What if a company built each component of its product from scratch with every order, without any standardized or consistent parts, processes, and quality-assurance protocols? Chances are that any CEO would view such an approach as a major red flag preventing economies of scale and introducing unacceptable levels of risk—and would seek to address it immediately.
Yet every day this is how many organizations approach
the development and management of artificial intelligence (AI) and analytics in general, putting themselves at a tremendous competitive disadvantage. Significant risk and inefficiencies are introduced as teams scattered across an enterprise regularly start efforts from the ground up, working manually without enterprise mechanisms for effectively and consistently deploying and monitoring the performance of live AI models.
Ultimately, for AI to make a sizable contribution to a company’s bottom line, organizations must scale the technology across the organization, infusing it in core business processes, workflows, and customer journeys to optimize decision making and operations daily. Achieving such scale requires a highly efficient AI production line, where every AI team quickly churns out dozens of race-ready, risk-compliant, reliable models. Our research indicates that companies moving toward such an approach are much
more likely to realize scale and value—with some adding as much as 20 percent to their earnings before interest and taxes (EBIT) through their use of AI as they tap into the $9 trillion to $15 trillion in economic value potential the technology offers.
CEOs often recognize their role in providing strategic pushes around
the cultural changes, mindset shifts, and domain-based approach necessary to scale AI, but we find that few recognize their role in setting a strategic vision for the organization to build, deploy, and manage AI applications with such speed and efficiency. The first step toward taking this active role is understanding the value at stake and what’s possible with the right technologies and practices. The highly bespoke and risk-laden approach to AI applications that is common today is partly a function of decade-old data science practices, necessary in a time when there were few (if any) readily available AI platforms, automated tools, or building blocks that could be assembled to create models and analytics applications and no easy way for practitioners to share work. In recent years, massive improvements in AI tooling and technologies have dramatically transformed AI workflows, expediting the AI application life cycle and enabling consistent and reliable scaling of AI across business domains. A best-in-class framework for ways of working, often called MLOps (short for “machine learning operations”), now can enable organizations to take advantage of these advances and create a standard, company-wide AI “factory” capable of achieving scale.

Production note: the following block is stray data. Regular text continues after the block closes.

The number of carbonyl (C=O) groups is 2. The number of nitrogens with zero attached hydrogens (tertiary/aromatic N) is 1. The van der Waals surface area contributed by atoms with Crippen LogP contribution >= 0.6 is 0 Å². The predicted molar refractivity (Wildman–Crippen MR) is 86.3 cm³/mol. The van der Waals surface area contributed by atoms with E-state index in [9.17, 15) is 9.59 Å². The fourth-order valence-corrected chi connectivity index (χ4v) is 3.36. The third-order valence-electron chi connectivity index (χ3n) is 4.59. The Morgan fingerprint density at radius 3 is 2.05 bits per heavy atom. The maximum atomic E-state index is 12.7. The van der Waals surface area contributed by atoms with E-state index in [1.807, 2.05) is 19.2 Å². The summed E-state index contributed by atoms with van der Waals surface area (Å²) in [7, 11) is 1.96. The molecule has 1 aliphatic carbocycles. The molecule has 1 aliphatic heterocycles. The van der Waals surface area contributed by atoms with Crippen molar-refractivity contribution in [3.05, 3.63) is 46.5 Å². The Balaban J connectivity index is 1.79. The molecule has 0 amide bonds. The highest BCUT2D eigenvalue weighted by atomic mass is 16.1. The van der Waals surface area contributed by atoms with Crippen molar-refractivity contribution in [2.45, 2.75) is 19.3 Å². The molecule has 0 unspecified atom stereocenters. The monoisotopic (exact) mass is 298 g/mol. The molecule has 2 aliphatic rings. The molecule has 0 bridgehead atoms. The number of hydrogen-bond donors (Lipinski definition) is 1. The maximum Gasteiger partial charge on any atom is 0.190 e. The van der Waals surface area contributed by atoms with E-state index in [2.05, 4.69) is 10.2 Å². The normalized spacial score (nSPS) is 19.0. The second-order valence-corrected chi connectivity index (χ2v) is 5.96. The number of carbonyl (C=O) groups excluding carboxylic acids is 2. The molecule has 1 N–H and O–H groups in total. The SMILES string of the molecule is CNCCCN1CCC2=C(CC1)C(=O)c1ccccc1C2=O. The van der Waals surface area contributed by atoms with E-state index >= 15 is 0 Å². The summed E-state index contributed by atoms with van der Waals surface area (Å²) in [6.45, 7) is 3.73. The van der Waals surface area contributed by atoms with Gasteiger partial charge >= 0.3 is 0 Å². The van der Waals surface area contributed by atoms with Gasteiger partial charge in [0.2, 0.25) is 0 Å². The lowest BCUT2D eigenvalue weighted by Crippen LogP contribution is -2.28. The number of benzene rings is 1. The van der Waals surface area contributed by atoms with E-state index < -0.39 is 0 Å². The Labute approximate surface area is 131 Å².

In this article, we’ll help CEOs understand how these tools and practices come together and identify the right levers they can pull to support and facilitate their AI leaders’ efforts to put these practices and technologies firmly in place.
The bar for AI keeps rising
Gone are the days when organizations could afford to take a strictly experimental approach to AI and analytics broadly, pursuing scattered pilots and a handful of disparate AI systems built in silos. In the early days of AI, the business benefits of the technology were not apparent, so organizations hired data scientists to explore the art of the possible with little focus on creating stable models that could run reliably 24 hours a day. Without a focus on achieving AI at scale, the data scientists created “shadow” IT environments on their laptops, using their preferred tools to fashion custom models from scratch and preparing data differently for each model. They left on the sidelines many scale-supporting engineering tasks, such as building crucial infrastructure on which all models could be reliably developed and easily run.
Today, market forces and consumer demands leave no room for such inefficiencies. Organizations recognizing the value of AI have rapidly shifted gears from exploring what the technology can do to exploiting it at scale to achieve maximum value. Tech giants leveraging the technology continue to disrupt and gain market share in traditional industries. Moreover, consumer expectations for personalized, seamless experiences continue to ramp up as they are delighted by more and more AI-driven interactions.